PHOTOS COURTESY OF ORPHAN WORK.
Every month, Interview picks an artist- or designer-created object that straddles the line between aesthetics and function. Subdued tastes need not apply.
Anonymity (the concept) and letter writing (the practice) are two things you don’t hear much about these days. We can blame technology for all but vanquishing the idea of privacy—not that anyone wants to be private anymore, it seems. This is the age of personal brands and Snapchat. And computers, of course, have done away with the cherished, time-honored, and distinctly poky business of writing and sending letters.
So what’s to make of a desk set with no creator? New York-based designers Lauren Larson and Christian Lopez Swafford, the team behind Material Lust, have done just that. They recently launched a “faceless” brand extension, called Orphan Work, in which they repurpose found objects or scraps to make entirely new pieces. The objects are devoid of the usual flair they pour into their Material Lust creations, and instead celebrate the materials and functionality of items like candleholders, doorstops, and plates.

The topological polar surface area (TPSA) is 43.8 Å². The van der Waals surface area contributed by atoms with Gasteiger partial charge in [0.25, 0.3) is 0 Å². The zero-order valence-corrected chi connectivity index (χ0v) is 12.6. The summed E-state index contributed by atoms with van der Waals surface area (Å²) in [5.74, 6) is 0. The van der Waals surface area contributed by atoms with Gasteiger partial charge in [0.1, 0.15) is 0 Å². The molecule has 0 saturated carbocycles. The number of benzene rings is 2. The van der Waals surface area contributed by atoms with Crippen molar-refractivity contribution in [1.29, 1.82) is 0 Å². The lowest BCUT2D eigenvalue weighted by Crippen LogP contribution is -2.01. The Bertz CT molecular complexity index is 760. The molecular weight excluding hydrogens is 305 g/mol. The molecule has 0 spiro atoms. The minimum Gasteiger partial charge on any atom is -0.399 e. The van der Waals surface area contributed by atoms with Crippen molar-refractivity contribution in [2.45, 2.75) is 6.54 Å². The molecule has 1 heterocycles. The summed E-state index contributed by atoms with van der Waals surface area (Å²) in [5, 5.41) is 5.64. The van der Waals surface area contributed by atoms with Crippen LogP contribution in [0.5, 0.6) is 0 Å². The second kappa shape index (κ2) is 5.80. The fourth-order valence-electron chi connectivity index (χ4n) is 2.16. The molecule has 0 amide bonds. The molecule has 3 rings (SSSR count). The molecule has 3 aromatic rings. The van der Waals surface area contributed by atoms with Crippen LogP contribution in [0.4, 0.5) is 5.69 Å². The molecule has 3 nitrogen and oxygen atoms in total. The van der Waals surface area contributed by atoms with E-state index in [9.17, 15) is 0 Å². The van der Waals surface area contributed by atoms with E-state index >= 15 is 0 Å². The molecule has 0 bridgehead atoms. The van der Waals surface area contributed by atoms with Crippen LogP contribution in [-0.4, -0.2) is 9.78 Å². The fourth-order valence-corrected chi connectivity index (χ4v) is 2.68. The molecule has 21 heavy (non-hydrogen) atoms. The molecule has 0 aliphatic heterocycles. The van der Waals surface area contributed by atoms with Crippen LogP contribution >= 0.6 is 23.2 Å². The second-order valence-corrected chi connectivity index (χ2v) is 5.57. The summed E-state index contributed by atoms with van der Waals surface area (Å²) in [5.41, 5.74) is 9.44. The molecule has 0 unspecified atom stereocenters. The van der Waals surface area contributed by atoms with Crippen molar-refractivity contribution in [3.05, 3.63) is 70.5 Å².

“There is this Instagram culture happening in design where every designer wants to be famous,” the duo tells us. “They want you to connect a personality to the object. With Orphan Work we want to put the objects first.”
The slightly surrealist desk set features an oversized letter opener and rests for either pens or incenses—applicable for both reading and writing situations. The shapes are inspired by cast-off scraps from a metal shop, and are made of solid brass, bronze, and stainless steel, which will age and patina naturally. The pieces are made in extremely limited quantities. Larson and Swafford put it this way: “It’s almost like a farm-to-table restaurant. The work will be reproducible but with small changes depending on the circumstances we are working in. We want to make sure things do not become standardized and we can stay open to evolve.”
Objet d’Art runs every month. For more, click here.